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Condolences from George B. McClellan

One of the more surprising condolence letters the Lincoln family received was from George McClellan, the Commander of Army of the Potomac and General in Chief of the Union Army. Lincoln and McClellan had a strained working relationship, often disagreeing on war strategies. Lincoln believed McClellan was excessively timid and disagreed with his defensive campaign. McClellan's "slows" would cause Lincoln to relieve him of command on November 5, 1862. Despite their differences, General McClellan reached out to the grieving president just a few days after the death of Willie Lincoln:

"My dear Sir

I have not felt authorized to intrude upon you personally in the midst of the deep distress I know you feel in the sad calamity that has befallen you & your family, yet I cannot refrain from expressing to you the sincere & deep sympathy I feel for you.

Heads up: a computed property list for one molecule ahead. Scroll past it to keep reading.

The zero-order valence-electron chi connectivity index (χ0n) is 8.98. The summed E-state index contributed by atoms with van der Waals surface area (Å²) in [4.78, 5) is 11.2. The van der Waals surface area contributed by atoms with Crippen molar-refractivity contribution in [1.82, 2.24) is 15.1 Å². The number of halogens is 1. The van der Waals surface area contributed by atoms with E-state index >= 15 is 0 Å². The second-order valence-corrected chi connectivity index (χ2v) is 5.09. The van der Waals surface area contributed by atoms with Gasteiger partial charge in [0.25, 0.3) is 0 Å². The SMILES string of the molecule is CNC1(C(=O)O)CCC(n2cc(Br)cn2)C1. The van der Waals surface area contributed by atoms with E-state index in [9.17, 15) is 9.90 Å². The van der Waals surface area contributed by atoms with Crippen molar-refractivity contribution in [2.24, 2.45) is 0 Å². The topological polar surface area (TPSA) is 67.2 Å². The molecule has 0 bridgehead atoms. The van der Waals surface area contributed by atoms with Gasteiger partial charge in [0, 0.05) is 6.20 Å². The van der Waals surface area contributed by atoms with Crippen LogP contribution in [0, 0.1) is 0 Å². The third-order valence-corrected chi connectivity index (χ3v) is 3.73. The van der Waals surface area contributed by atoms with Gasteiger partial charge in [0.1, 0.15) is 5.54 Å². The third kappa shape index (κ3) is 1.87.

You have been a kind true friend to me in the midst of the great cares & difficulties by which we have been surrounded during the past few months: your confidence has upheld me when I should otherwise have felt weak. I wish now only to assure you & your family that I have felt the deepest sympathy in your affliction. I am pushing to prompt completion the measures of which we have spoken, & I beg that you will not allow military affairs to give you one moment's trouble, but that you will rest assured that nothing shall be left undone to follow up the successes that have been such an auspicious commencement to our new campaign

I am very sincerly & respectfully
your friend & obdt svt
Geo B McClellan"